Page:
The Obama administration will not have many opportunities to formulate a workable nuclear policy toward Iran. Up to now, the Obama team seems to be seeking to have it both ways. The President-elect has endorsed negotiations but also has indicated a readiness to continue the tough talk of recent years and the use of punitive sanctions. Such a policy is unlikely to succeed. Saying you are willing to talk while acting the same way as your predecessor is not going to persuade the Iranians to agree to controls on an enrichment program in which they have invested precious resources and considerable pride.

  1. 1

    The authors believe that today Afghanistan and Pakistan have become virtually a hyphenated name for a large problem. Our concentration in this article is on Afghanistan as a neighbor of Iran, but includes Pakistan wherever that is relevant.

  2. 2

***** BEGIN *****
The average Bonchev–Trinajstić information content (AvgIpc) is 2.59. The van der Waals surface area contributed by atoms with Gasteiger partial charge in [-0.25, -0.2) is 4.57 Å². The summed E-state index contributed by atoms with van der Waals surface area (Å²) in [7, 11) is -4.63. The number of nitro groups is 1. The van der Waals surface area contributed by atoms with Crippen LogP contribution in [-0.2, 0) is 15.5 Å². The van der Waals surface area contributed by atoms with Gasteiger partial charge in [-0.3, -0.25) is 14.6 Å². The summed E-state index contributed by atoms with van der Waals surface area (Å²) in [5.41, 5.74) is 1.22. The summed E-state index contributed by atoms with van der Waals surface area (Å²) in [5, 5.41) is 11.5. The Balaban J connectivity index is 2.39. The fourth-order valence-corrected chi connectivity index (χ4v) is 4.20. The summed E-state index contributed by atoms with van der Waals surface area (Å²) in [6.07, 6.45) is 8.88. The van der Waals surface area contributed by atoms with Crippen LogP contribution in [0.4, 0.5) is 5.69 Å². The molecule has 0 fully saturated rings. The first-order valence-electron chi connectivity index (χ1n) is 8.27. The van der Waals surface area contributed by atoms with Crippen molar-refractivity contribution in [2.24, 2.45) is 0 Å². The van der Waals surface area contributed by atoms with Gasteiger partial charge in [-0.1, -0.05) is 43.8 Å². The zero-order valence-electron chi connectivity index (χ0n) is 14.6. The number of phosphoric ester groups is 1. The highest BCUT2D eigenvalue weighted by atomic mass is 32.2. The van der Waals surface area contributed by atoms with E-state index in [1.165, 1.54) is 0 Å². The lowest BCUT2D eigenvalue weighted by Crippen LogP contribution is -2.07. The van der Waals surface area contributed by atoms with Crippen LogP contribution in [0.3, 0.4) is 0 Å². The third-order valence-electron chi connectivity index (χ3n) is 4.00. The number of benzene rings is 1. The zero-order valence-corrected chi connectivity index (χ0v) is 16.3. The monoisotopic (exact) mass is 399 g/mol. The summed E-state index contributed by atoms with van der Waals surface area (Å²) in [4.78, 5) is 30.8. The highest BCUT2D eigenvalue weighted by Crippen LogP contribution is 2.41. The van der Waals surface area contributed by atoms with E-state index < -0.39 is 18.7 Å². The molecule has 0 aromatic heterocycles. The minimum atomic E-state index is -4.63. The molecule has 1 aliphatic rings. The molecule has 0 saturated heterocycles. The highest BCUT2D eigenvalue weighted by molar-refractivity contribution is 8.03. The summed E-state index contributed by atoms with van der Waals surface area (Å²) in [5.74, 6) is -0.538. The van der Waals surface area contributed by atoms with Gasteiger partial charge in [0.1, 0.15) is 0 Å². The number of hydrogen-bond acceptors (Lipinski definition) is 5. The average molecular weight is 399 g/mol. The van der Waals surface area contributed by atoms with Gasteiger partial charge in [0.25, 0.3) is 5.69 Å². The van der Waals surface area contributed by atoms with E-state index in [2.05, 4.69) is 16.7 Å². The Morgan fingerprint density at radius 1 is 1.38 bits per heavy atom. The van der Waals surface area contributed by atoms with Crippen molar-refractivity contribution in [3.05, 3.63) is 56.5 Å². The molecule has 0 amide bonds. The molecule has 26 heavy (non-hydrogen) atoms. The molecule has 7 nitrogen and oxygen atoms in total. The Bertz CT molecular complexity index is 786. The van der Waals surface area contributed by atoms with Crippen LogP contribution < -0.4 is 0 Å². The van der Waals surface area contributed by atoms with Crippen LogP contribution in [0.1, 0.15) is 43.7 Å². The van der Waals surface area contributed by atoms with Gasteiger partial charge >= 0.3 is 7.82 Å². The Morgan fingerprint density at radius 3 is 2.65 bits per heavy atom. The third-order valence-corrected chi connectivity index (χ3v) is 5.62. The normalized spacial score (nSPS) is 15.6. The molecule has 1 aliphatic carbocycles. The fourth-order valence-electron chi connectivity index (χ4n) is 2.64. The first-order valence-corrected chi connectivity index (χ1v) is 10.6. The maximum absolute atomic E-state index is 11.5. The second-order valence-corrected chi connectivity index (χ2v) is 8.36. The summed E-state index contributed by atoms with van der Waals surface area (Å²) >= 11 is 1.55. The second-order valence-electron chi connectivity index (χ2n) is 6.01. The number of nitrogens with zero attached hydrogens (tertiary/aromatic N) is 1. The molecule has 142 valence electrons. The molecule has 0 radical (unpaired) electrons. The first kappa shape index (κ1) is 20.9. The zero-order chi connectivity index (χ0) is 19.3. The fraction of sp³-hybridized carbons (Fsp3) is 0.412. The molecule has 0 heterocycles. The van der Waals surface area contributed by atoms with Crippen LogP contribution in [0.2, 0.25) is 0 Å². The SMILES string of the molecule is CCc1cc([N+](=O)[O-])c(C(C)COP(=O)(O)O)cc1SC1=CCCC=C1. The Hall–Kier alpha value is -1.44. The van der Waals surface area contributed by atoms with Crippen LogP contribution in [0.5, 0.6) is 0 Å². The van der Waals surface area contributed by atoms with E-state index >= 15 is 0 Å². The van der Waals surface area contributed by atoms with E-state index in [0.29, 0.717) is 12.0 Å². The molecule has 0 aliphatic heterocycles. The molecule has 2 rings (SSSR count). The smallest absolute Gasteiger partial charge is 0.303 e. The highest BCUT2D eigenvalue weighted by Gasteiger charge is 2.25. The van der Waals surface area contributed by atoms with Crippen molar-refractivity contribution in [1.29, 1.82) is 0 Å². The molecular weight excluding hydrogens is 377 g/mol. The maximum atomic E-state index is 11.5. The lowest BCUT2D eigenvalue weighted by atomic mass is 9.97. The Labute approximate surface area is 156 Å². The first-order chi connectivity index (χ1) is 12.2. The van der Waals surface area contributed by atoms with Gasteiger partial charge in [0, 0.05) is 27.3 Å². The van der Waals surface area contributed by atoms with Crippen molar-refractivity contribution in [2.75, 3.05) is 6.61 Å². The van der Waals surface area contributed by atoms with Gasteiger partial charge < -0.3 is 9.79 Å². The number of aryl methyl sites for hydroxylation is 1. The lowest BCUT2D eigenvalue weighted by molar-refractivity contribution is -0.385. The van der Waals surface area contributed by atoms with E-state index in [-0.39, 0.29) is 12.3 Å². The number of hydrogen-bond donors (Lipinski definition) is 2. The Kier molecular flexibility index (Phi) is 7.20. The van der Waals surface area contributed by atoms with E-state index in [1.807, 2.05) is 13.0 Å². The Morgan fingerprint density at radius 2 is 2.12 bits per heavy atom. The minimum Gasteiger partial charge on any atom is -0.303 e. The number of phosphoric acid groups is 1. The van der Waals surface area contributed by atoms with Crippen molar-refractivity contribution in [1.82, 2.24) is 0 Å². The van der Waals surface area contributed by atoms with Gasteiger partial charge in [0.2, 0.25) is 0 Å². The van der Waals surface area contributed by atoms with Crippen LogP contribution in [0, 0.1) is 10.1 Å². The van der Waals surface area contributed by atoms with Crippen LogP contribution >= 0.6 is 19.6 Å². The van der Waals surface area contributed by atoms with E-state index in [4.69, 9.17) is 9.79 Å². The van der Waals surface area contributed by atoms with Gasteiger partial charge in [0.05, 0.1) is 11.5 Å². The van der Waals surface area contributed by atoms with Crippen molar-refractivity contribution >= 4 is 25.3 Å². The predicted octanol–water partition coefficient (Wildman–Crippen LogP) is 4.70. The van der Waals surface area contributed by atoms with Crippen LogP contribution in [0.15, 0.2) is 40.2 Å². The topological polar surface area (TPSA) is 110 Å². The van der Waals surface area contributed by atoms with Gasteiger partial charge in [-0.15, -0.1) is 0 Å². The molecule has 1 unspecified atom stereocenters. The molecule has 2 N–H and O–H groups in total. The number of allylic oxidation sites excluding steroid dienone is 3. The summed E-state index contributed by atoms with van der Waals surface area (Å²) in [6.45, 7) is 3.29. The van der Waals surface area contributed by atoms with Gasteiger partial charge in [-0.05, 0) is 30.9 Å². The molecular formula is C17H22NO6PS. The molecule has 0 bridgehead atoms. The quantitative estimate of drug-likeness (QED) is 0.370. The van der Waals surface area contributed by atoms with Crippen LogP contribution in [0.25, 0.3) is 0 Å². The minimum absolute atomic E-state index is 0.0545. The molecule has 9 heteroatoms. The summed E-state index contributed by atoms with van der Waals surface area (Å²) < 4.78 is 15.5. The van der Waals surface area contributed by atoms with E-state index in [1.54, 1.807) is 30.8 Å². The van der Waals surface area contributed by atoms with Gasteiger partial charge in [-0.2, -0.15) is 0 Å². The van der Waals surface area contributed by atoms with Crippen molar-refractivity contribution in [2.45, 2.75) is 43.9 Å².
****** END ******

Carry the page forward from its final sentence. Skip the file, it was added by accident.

News reports and some commentators have recently claimed that Iran has enough material for a nuclear weapon. These reports referred to Iran’s stock of low-enriched uranium. This is a misleading claim. To begin with, one cannot make a nuclear weapon with low-enriched uranium. A nuclear weapon requires highly enriched uranium or plutonium, and Iran possesses neither. In theory, Iran could take its stock of low-enriched uranium and enrich it to a grade required for making bombs, but its low-enriched uranium is currently under the surveillance of the International Atomic Energy Agency (IAEA). Diverting this material for military purposes would be discovered by the IAEA. (Detection of diversion is the IAEA’s technological strong suit.) Iran’s choices, therefore, are to cheat and get caught or to kick out the inspectors. Either action would represent an extreme departure from Iranian strategy to date and in any case would likely precipitate military action by Israel.

  3. 3

    Embedded in Iraq,” The New York Review, July 17, 2008.

  4. 4

    A Solution for the US–Iran Nuclear Standoff,” The New York Review, March 20, 2008.